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The feeling of Trunk-Based Development

danlebrero profile image Dan Lebrero Originally published at danlebrero.com on ・2 min read

Trunk-Based development.

Yet another practice that is rarely practiced in our industry, even if it is identified in the Accelerate book as one of the technical capabilities that is correlated with higher delivery performance.

Plenty of blogs and conference talks explain the marvellous benefits of using it.

You probably also needed to practice it to pass Jez Humble's Continuous Integration test:

  1. Each commit should trigger a build and run some test suite.
  2. The build is never broken for more than 10 minutes.
  3. Commit to mainline every day.

Yes. You need to commit to trunk/master/main every day if you want to claim that your company is doing Continuous Integration.

If with all the existing material, your teammates haven't been convinced to use Trunk-Based development, adding more reasons to the debate is foolish.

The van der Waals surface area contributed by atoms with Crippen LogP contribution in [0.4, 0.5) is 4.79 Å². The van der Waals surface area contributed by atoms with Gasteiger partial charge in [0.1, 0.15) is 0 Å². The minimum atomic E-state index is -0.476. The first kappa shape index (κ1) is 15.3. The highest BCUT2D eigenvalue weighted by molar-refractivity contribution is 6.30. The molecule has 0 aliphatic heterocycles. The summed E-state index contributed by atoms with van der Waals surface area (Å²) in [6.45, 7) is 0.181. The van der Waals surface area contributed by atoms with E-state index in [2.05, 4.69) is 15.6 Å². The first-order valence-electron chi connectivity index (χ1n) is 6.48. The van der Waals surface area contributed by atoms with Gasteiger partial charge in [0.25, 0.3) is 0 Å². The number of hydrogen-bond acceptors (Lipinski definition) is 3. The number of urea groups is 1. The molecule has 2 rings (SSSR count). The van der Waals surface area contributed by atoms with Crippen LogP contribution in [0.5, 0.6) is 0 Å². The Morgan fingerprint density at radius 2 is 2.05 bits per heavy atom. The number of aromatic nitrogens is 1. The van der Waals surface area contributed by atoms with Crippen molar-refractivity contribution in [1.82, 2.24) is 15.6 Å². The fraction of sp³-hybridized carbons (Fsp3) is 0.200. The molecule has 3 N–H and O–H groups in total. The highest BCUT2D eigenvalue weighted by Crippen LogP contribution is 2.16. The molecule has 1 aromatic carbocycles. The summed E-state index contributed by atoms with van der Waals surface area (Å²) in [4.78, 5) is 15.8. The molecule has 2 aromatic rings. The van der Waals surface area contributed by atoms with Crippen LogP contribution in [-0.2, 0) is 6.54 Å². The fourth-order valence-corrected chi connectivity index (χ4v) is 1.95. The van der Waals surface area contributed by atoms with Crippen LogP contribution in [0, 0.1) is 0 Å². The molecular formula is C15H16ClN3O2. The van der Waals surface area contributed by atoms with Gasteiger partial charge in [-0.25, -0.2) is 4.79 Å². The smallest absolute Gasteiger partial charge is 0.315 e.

Replicating the very successful method to convince your company to use Clojure could be a possibility, but a year as CTO teaches you that appealing to people's emotions is more effective that any reasoning.

So how does Trunk-Based development feel like?

Basically:

the-feeling-of-trunk-based-development

a race to be the first one to commit & push, so it is your teammate -- and not you -- the one that has to deal with any conflicts.

Happy Trunk-Based developing!


Actually Trunk-Based development is great! For a more serious "Why Trunk-Based development" content I would recommend Mattia Battiston blog Why I love Trunk Based Development or Steve Smith talk The Death of Continuous Integration. Enjoy!

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